photo of Ohio House Chamber

Ohio’s Republican-dominated Legislature went six years without seriously threatening to override a veto from Gov. John Kasich. Today the House overrode not one, but 11 Kasich vetoes.

The veto overrides moved swiftly through the House with one item after another item getting overturned.

State lawmakers are trying to hash out a final budget deal that they can send to the governor’s desk. This includes how they’ll spend money to fight the opioid epidemic while closing a more than $1 billion budget hole. There’s a big issue that looms over the discussion.

The largest chunk of state spending is Medicaid. 

But the Congressional health care debate includes talks of dramatically cutting federal funding for Medicaid and Medicaid expansion, the latter has enrolled more than 700,000 Ohioans.

Rob Portman

Senator Rob Portman says he supports a reduction over time in federal funds for Medicaid expansion. The Cincinnati-area Republican is taking part in GOP negotiations over an Affordable Care Act replacement. 

Portman says the expansion of Medicaid eligibility under the ACA has helped fund treatment for opioid addiction.

“So it’s a really important part of how you reform the healthcare system, is that you ensure that those people still have access to coverage,” Portman says.

Ohio Heath Care Association and Association of Health Plans

Lawmakers and the Kasich administration have gone back and forth on a budget issue that would change the way people with long term health problems would receive medical care. That provision is still on the table as the Senate works to craft their final draft of the budget bill.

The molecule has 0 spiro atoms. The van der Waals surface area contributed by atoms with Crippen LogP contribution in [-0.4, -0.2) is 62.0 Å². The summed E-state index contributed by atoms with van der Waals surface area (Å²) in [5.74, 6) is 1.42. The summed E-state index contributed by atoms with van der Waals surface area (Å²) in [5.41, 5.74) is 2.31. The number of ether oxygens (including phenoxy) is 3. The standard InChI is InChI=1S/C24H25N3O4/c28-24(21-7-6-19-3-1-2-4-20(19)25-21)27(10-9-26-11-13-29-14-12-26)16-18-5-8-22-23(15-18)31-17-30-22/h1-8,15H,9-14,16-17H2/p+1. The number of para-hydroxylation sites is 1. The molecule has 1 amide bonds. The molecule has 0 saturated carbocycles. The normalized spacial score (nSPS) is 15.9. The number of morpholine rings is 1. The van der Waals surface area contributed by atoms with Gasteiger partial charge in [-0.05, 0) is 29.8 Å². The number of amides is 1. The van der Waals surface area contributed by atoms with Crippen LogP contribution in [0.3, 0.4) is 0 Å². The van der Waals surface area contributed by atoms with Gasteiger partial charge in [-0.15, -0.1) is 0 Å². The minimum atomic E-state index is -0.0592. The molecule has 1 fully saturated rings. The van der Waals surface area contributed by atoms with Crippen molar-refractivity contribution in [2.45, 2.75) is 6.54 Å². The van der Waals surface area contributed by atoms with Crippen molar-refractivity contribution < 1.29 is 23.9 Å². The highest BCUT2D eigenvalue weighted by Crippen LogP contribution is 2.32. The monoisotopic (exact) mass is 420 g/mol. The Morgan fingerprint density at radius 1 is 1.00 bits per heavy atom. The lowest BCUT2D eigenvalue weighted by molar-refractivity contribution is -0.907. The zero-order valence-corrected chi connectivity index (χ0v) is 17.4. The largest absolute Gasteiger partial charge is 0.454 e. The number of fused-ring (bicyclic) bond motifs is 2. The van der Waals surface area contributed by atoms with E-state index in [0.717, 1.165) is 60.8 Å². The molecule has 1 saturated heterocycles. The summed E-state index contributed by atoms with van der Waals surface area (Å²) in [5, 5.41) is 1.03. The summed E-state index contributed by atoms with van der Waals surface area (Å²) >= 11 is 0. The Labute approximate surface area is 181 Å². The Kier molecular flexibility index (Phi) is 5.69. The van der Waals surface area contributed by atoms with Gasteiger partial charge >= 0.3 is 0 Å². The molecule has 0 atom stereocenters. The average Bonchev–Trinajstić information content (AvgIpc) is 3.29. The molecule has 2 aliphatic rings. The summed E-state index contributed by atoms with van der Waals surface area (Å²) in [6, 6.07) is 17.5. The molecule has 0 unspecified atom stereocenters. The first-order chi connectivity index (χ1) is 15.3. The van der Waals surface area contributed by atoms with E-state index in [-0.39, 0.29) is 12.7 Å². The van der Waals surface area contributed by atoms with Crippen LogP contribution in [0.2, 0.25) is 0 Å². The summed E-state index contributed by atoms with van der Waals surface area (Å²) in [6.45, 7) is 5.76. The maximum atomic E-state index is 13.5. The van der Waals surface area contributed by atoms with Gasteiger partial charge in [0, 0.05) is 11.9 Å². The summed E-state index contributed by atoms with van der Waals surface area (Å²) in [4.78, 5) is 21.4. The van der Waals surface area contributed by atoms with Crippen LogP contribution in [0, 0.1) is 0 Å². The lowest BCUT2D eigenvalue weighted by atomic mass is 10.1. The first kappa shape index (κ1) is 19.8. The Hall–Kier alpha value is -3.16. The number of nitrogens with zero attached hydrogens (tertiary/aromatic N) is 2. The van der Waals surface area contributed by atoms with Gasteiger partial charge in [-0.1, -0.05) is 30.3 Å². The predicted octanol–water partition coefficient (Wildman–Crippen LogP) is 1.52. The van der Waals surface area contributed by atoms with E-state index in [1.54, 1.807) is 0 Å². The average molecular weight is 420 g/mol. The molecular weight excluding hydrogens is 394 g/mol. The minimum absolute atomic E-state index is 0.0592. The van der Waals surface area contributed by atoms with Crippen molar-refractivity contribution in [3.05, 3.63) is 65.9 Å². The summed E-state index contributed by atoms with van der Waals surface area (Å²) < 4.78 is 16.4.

Gov. John Kasich wants Medicaid recipients with long-term health needs to receive managed care through health insurance plans.

Supporters say that would save money in the long run and provide more efficient care for patients. But the House took that provision out in place of more study.

Photo of Republican Senator Steve Wilson
Jo Ingles / Statehouse News Bureau

A bill to combat and prevent fraud against senior citizens is being considered by state lawmakers. 

Republican Sen. Steve Wilson says less than 5 percent of the fraud cases against senior citizens are reported. And he says people who might suspect seniors are being ripped off don’t often report it.

“Not only do we lose money from our seniors but we also lose money from our taxpayers because when this fraud is perpetrated, and when a Mrs. Jones loses her life savings, often times Mrs. Jones goes from being private pay within our care community to being on Medicaid.”